NRCs involvement with urban food security is still in its early stages. We have started the implementation of food security and livelihoods programmes in urban areas in Somalia, Cote d’Ivoire, South Sudan and DR Congo using cash and voucher transfers, since this is considered one of the most appropriate approaches for urban based food security programmes, using existing market linkages. So far projects related to urban food security have had a focus on promoting alternative or new livelihoods, including the creation and improvement of skills for increased income opportunities and access to food for households. In addition and to a more limited extent, programmes are working with urban food production, especially vegetable gardens.

What has NRC learnt through these experiences?

There is a further need to focus and integrate cash and voucher responses, within market based urban programming and to recognise the need for improving and scaling up food security responses in urban and peri-urban settings. NRC has also recognised the importance of better beneficiary involvement from the beginning to ensure that responses suit the immediate needs of the people assisted and enable NRC to work together with affected people towards their recovery and sustainable solutions.

Are there particular urban specific food security/nutrition issues that the NRC grapples with?

The urban food security projects of NRC are relatively new and have not yet been evaluated. As we continue developing and testing new tools and approaches, such issues will be identified and addressed.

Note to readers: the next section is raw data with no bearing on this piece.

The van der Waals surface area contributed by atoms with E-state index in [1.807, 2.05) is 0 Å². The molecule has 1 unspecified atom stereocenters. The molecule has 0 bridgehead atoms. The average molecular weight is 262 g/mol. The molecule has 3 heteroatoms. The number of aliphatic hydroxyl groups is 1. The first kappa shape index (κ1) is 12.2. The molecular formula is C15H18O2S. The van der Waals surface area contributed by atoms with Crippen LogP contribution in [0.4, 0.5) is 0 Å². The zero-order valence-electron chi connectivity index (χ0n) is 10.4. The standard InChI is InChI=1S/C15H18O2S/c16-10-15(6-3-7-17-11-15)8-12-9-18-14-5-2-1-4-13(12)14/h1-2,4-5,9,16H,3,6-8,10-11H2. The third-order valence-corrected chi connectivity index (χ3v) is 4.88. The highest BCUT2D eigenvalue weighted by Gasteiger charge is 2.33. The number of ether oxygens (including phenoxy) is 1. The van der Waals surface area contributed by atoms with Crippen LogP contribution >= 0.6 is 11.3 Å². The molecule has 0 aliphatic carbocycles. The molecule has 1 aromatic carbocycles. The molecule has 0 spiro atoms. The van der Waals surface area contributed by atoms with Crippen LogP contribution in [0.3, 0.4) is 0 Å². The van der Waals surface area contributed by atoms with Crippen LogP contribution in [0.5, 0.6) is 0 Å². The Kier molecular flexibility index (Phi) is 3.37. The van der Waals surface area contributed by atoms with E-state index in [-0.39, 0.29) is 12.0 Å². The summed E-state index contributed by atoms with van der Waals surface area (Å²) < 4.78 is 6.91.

Has there been a specific food security/nutrition post within NRC in the past and how will this post contribute to the new urban work to be developed by Laura Phelps?

NRC has had a Technical Advisor on Food Security based at Head Office since 2008. The Food Security Advisor has had the responsibility to develop NRC’s food security approach and has also worked closely with the Cash and Voucher Advisor, a post that has existed in NRC since 2011. Since NRC’s urban work will be undertaken through our Core Competencies, Laura Phelps will work very closely with the technical advisors who are responsible for NRC’s Core Competencies. The knowledge and experience of the Food Security, Cash and Voucher, and Shelter Advisors in particular, will be vital for Laura as she develops NRC’s urban strategy and Laura’s expertise on urban displacement will be key to improving our food security and shelter programming. We very much regard these skills and competences as complementary and look forward to seeing higher quality services being delivered to our beneficiaries in urban settings.